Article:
From The Seattle Times
By Dominic Gates
A Boeing engineer who last year lodged an internal ethics complaint alleging serious shortcomings in development of the 737 MAX has written to a U.S. Senate committee asserting that systemic problems with the jet’s design “must be fixed before the 737 MAX is allowed to return to service.”
The letter to the Senate, a copy of which was obtained by The Seattle Times, was written by engineer Curtis Ewbank, a 34-year-old specialist in flight-deck systems whose job when the MAX was in early stages of development involved studying past crashes and using that information to make new planes safer.
His letter, sent earlier this month, argues that it’s not enough for Boeing to fix the flawed Maneuvering Characteristics Augmentation System (MCAS) that’s known to have brought down the aircraft in two crashes in Indonesia and Ethiopia.
“I have no doubt the FAA and lawmakers are under considerable pressure to allow the 737 MAX to return to service as quickly as possible and as soon as the public MCAS flaw is fixed,” Ewbank told the Senate. “However, given the numerous other known flaws in the airframe, it will be just a matter of time before another flight crew is overwhelmed by a design flaw known to Boeing and further lives are senselessly lost.”
He goes on to suggest similar shortcomings in the flight-control systems may affect the safety of Boeing’s forthcoming 777X widebody jet.
Ewbank’s letter also reveals that he has been interviewed about his concerns by the FBI, which suggests his allegations have at least been considered as part of the Justice Department’s probe into what went wrong on the 737 MAX and whether the actions of anyone at Boeing were criminal.
He mentions he has also delivered details of his allegations to the lead investigator on the U.S. House Committee on Transportation, chaired by Rep. Peter DeFazio, D-Ore.
In 2014, during early work on the MAX’s development, Ewbank worked unsuccessfully to have Boeing upgrade the MAX’s flight-control systems by adding a new data measurement system called Synthetic Airspeed that would have served as a check on multiple sensors. If it had been implemented, he believes it might have prevented the fatal crashes.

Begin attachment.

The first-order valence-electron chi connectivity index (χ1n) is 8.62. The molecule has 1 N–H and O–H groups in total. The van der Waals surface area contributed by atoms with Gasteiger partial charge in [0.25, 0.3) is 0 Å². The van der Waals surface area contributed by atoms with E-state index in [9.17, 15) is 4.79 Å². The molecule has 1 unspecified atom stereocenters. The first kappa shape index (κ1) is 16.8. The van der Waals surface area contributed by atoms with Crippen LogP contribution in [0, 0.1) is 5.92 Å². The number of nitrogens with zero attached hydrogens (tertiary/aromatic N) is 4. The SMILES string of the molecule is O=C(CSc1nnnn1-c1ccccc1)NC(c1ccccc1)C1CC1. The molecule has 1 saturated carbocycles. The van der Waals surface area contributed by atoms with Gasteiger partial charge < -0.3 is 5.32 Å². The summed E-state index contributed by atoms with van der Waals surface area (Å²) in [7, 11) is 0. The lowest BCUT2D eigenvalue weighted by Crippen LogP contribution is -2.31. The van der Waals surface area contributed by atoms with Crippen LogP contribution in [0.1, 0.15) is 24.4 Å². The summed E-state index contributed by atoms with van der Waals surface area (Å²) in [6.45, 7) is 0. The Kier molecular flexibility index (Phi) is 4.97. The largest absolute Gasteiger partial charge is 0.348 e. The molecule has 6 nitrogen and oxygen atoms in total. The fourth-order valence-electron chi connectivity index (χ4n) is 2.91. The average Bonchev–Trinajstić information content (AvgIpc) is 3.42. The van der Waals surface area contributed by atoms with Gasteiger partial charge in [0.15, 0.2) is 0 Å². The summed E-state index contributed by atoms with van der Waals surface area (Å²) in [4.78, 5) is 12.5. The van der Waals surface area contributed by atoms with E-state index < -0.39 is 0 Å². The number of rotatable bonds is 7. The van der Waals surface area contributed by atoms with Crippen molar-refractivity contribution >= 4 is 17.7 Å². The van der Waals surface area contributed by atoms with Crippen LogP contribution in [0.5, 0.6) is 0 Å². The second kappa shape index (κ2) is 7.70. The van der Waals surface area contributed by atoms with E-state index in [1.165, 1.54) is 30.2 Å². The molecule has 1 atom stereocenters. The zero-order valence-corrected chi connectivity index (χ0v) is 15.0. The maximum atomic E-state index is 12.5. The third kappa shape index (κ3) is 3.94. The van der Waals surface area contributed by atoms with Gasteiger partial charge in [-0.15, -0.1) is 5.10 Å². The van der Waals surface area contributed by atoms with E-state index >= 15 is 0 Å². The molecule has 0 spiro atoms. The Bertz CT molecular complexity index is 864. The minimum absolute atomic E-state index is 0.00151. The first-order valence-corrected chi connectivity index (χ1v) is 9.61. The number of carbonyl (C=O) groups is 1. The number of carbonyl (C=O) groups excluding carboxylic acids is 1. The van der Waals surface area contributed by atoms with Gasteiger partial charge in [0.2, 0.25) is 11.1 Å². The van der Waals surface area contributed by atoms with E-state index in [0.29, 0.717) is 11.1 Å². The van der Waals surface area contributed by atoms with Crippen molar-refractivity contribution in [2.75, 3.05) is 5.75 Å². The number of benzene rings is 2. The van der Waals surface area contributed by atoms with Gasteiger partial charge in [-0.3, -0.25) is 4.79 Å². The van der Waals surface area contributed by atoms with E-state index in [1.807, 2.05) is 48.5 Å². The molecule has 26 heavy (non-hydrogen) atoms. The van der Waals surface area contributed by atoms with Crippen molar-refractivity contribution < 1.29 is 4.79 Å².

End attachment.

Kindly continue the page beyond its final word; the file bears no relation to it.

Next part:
Ewbank’s original internal ethics complaint, first reported last October by The Seattle Times, alleged that Boeing rejected his safety upgrades because of management’s focus on schedule and cost considerations and the insistence that anything that might require more pilot training would not be considered.
He also alleged that Boeing pushed regulators at the Federal Aviation Administration (FAA) to relax certification requirements for the airplane, particularly in regard to the cockpit systems for alerting pilots that something is wrong inflight.
Those systems on the MAX have been under scrutiny because during the two fatal MAX crashes that killed 346 people, pilots struggled to understand the cascade of warnings in their cockpits.
Ewbank’s letter to the Senate Committee on Commerce, Science, and Transportation was sent June 5, ahead of a public hearing Wednesday that featured scathing criticism of FAA Administrator Stephen Dickson for his agency’s lack of progress in addressing the lapses of oversight in certifying the MAX.
Ewbank criticizes not only Boeing for its design of the MAX but also the FAA for approving the design without proper oversight.
“The 737 MAX’s original certification was accomplished with hand-waving and deception to hide the numerous ways the 1960s-era design of the 737 does not meet current regulatory standards,” he wrote.
And he hit out at a recent Department of Transportation (DOT) advisory panel report on the MAX crashes that recommended only minor changes to the way airplanes are certified, preserving Boeing’s central role in that process. Ewbank called the report “a serious threat to aviation safety and the flying public.”
“If the FAA was truly regulating in the public interest, it would take action against Boeing for its continued deception and gross errors in the design and production of the 737 MAX by withdrawing Boeing’s production certificate,” he concluded.
Ansley Lacitis, deputy chief of staff for Democratic Sen. Maria Cantwell of Washington, said her office “was made aware of the letter right before the hearing” on Wednesday.
“The first step of a whistleblower investigation is to make contact with the whistleblower and we have done that,” Lacitis said. “We take these and other allegations seriously and continue to investigate them.”
In a statement, Boeing said company officials have not seen the letter.
“Boeing offers its employees a number of channels for raising concerns and complaints and has rigorous processes in place that ensure complaints receive thorough consideration and protect employee confidentiality,” the statement said. “Boeing does not comment on the substance or existence of such internal complaints.”
Boeing’s statement adds that “when the MAX returns to service, it will be one of the most thoroughly scrutinized aircraft in history, and we have full confidence in its safety.”
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